One new Des Plaines police officer and a crime-fighting K9 partner are expected to hit the streets next year -- but that's far fewer than the number of additional positions requested by the police department in this year's budget discussions.
Police Chief Bill Kushner asked the city council at the start of budget talks this month for 10 new officers -- to restore the number of positions that were cut between 2005 and 2010 during a budget squeeze.
Kushner revised that request to five new officers, but on Thursday, the city council only approved one -- plus the police dog -- during the third and final night of budget discussions.
City Finance Director Dorothy Wisniewski said hiring more than one new officer would likely require a property tax levy increase.
The new officer will cost the city $113,945 in salary and benefits, and the K9 will cost $59,000, which will be funded through police asset forfeiture funds -- drug money and property recovered during investigations.
"Five is a lot of guys," said Mayor Matt Bogusz. "I was (an alderman) in 2009 when we reduced a great many positions. (We're) balancing the need to obviously continue to protect our public and the desire of this council to not increase the property tax levy.
"Knowing how difficult it was in 2009, I'd caution to take small steps to increase any positions. But if we're going to do it, let's do it slowly, even if it's one."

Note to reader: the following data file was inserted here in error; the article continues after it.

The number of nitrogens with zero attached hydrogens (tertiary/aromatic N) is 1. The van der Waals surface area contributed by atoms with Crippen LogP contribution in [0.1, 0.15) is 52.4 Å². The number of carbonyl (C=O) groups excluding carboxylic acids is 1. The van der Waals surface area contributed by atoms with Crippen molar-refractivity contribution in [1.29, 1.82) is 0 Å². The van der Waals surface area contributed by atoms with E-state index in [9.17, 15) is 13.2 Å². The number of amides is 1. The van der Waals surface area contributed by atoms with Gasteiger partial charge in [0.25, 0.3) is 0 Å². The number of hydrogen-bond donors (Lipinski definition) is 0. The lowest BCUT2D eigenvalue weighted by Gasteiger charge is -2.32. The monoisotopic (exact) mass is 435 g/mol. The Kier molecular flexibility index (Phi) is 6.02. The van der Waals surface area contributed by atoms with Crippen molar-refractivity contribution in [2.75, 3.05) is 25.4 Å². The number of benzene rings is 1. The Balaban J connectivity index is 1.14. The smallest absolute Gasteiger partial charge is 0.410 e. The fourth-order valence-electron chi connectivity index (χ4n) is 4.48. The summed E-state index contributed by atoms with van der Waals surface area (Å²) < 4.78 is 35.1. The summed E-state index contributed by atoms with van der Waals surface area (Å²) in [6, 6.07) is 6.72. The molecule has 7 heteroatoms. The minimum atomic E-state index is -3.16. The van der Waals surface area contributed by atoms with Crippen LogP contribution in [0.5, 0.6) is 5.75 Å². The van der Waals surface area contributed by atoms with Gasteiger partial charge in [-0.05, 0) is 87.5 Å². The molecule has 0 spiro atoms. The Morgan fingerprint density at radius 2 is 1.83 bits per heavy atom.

The police department has 91 active sworn officers, plus four recruits undergoing academy training, and 25 non-sworn employees such as clerical staff. The police department used to have a K9, but has not in some time.
The number of sworn officers reached its zenith in 1992, with 105.
Kushner said the current staffing levels have made it difficult to combat a growing gang and drug problem.
"Crime has remained relatively steady -- we've seen some spikes -- but we are seeing an increase in gang activity," Kushner told aldermen Thursday.
"We're seeing gangs starting to grow from just a disorganized group of young men to something more substantial with ties back to major street gangs in the city of Chicago."
Sixth Ward Alderman Mark Walsten was the lone alderman in favor of adding two new police officers -- the K9 officer, plus another officer to focus on gang prevention.
"I think we should invest in a little more gang eradication because once it's there, it's harder to get out," Walsten said. "I think we should really nip it in the bud."
The new police officer position is one part of the city's proposed $142.8 million budget for 2014.
It's an increase over last year's $125.8 million budget, due to capital improvement projects that the city plans to pay for by using reserve funds.
No property tax levy increase is expected for next year, officials said.
Aldermen will give the budget final approval on Dec. 2.